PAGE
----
Writer Woes

The Hand that WritesSo, I’m a bit bummed.  Back in the summer, I started writing a speculative fiction short story with the intent of submitting it for publication to Icarus, a quarterly magazine that publishes spec-fic pieces featuring leading gay male characters.  I sent it out to a small group of friends who agreed to proofread it and offer critiques.  Due to it taking time for my readers to get me feedback and my health issues toward the end of summer and the beginning of fall, I kind of let the whole thing slide.  A couple weeks ago, I started thinking about the story and started thinking about picking it back up again.

It looks like if I’m going to get back to the story, I’m going to have to start by hunting for a new magazine to submit it to.  When I received my notice that the Winter 2013/2014 issue was available, it came with an announcement that the magazine is being discontinued.  The winter issue is the last issue it will be.

So now I have a story about to enter into the editing phase without a home.  Which is a bummer.  So far, my quick Google search does not show any other magazines that focus on spec-fic with gay male characters, so I will have to look for a magazine that either focuses on spec-fic in general or one that either focuses on any story with gay characters or stories written by LGBT authors.  Which is fine by me.  The bigger problem is that in its first draft form, my story is already almost 5,350 words long.  (To add a few things suggested by readers, I expect the final draft will be a bit longer.  Icarus allowed stories to be up to 9,000 words (they they reminded authors that longer was not always better and the magazine preferred something closer to 5,000 words.)  Other magazines, like Apex (5,000) and Jonathan (3,500), have much lower maximum word count limits.  So either I have to revise the story to meet those limits (which would be challenging at best), or I have to cross a bunch of possible candidates off my list of places to submit to.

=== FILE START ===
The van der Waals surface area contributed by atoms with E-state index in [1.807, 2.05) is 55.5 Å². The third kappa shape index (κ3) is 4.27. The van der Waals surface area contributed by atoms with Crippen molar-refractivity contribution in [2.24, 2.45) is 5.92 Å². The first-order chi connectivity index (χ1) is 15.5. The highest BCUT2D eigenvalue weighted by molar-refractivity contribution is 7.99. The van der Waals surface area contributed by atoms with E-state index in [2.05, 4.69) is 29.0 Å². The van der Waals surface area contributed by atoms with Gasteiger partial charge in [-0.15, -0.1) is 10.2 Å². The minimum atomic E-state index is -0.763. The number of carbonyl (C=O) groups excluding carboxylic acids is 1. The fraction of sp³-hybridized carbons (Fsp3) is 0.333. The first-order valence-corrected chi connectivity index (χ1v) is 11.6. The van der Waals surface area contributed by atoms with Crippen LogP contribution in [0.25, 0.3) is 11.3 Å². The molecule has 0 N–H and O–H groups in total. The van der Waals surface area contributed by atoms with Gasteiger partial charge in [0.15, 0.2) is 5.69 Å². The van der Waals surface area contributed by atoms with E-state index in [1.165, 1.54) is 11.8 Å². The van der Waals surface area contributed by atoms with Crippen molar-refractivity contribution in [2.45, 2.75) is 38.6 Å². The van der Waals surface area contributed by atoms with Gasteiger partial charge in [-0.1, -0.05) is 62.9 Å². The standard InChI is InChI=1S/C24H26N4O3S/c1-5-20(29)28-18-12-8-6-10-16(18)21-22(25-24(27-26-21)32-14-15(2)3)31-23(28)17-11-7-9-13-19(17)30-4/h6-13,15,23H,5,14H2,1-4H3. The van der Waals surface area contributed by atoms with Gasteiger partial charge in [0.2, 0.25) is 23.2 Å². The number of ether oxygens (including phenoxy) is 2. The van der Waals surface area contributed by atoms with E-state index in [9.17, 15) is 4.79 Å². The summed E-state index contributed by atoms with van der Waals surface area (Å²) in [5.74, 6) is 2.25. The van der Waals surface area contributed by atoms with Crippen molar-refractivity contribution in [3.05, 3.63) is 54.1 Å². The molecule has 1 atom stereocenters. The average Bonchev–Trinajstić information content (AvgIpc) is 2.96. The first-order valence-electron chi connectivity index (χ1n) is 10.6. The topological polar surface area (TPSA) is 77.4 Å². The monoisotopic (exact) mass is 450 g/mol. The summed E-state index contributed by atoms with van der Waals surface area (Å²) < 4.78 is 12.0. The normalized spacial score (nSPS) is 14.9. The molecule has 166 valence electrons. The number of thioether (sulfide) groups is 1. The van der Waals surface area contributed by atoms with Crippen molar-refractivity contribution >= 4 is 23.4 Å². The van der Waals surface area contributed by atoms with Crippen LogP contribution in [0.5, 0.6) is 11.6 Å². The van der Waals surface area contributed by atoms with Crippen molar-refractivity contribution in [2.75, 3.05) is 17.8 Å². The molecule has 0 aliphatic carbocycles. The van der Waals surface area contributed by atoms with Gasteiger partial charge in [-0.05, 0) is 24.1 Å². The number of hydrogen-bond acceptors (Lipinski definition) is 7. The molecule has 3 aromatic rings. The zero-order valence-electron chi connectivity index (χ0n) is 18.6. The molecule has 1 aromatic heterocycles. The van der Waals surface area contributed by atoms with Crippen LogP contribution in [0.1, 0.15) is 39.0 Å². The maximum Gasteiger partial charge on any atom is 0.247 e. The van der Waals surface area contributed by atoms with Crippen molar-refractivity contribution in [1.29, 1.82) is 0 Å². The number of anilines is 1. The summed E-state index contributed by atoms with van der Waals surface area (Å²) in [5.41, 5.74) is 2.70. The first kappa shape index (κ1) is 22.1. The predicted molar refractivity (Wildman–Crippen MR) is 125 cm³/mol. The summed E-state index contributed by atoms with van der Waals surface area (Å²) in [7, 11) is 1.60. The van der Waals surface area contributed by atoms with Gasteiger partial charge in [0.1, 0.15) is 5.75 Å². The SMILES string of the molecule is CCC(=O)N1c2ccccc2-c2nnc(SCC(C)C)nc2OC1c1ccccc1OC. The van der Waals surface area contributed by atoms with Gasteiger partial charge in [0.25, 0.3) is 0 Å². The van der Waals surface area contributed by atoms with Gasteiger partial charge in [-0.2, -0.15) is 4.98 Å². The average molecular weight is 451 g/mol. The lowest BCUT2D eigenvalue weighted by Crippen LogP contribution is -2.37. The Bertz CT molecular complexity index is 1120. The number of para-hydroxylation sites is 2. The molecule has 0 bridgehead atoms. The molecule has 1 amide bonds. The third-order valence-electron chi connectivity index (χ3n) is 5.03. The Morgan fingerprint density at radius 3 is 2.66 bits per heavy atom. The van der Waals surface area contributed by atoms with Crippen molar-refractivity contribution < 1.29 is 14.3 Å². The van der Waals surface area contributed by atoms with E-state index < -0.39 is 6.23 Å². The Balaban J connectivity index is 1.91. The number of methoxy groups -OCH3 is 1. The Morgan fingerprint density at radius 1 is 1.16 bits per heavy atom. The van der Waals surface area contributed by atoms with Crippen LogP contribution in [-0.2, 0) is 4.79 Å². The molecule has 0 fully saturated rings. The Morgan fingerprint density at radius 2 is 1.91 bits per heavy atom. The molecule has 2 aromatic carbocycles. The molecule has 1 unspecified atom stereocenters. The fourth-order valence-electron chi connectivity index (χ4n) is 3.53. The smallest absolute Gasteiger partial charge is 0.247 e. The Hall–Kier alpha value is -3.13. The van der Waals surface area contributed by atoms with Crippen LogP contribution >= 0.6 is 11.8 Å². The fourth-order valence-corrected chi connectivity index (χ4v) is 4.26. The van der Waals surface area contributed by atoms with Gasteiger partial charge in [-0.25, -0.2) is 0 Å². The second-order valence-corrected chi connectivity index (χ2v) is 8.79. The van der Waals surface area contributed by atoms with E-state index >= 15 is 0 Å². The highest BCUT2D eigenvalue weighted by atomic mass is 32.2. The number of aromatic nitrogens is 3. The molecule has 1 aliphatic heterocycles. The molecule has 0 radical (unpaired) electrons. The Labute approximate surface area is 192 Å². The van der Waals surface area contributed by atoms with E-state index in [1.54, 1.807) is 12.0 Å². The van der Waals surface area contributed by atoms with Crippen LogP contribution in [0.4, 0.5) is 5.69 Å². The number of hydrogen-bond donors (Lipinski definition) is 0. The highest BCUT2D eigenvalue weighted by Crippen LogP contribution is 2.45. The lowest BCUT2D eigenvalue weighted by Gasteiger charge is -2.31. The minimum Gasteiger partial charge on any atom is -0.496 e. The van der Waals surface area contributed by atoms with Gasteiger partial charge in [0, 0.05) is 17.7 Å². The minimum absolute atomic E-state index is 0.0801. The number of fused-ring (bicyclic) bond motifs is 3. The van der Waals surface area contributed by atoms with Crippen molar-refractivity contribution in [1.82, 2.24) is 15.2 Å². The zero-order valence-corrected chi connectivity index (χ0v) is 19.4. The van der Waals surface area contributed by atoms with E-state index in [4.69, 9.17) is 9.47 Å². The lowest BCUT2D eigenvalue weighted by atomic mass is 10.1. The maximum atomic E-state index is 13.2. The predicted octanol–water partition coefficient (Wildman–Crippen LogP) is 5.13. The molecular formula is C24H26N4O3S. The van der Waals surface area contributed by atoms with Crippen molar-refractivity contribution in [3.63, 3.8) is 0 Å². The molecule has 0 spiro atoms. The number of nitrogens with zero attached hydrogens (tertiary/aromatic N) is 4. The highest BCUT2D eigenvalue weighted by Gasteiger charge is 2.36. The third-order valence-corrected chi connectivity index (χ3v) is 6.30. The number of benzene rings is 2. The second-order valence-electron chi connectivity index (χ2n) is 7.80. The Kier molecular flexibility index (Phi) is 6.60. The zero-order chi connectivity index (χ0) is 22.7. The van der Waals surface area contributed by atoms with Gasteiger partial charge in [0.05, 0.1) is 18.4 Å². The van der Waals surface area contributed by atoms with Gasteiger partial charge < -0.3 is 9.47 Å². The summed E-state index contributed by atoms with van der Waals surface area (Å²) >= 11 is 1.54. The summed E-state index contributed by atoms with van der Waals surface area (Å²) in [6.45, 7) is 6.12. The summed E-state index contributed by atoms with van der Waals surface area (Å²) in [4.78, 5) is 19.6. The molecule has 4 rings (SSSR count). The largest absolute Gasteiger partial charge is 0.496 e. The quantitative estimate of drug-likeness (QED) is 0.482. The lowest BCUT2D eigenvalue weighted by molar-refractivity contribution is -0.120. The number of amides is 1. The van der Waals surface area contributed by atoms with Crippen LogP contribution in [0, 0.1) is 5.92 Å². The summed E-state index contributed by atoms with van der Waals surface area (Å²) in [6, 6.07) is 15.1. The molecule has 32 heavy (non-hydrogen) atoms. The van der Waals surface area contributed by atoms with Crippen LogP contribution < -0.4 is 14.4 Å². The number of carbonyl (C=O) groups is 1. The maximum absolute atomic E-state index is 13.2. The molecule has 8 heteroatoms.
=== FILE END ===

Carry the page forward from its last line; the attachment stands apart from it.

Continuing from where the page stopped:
Part of me is tempted to just forget about it, post the story to my WdC portfolio, and start over from scratch with a new idea to get published.  After all, that was my main purpose in writing this story.  I wanted to actually get published.  (Plus the fact that I would’ve gotten a small amount of money if my story hit print was a nice touch.)

But damn.

 

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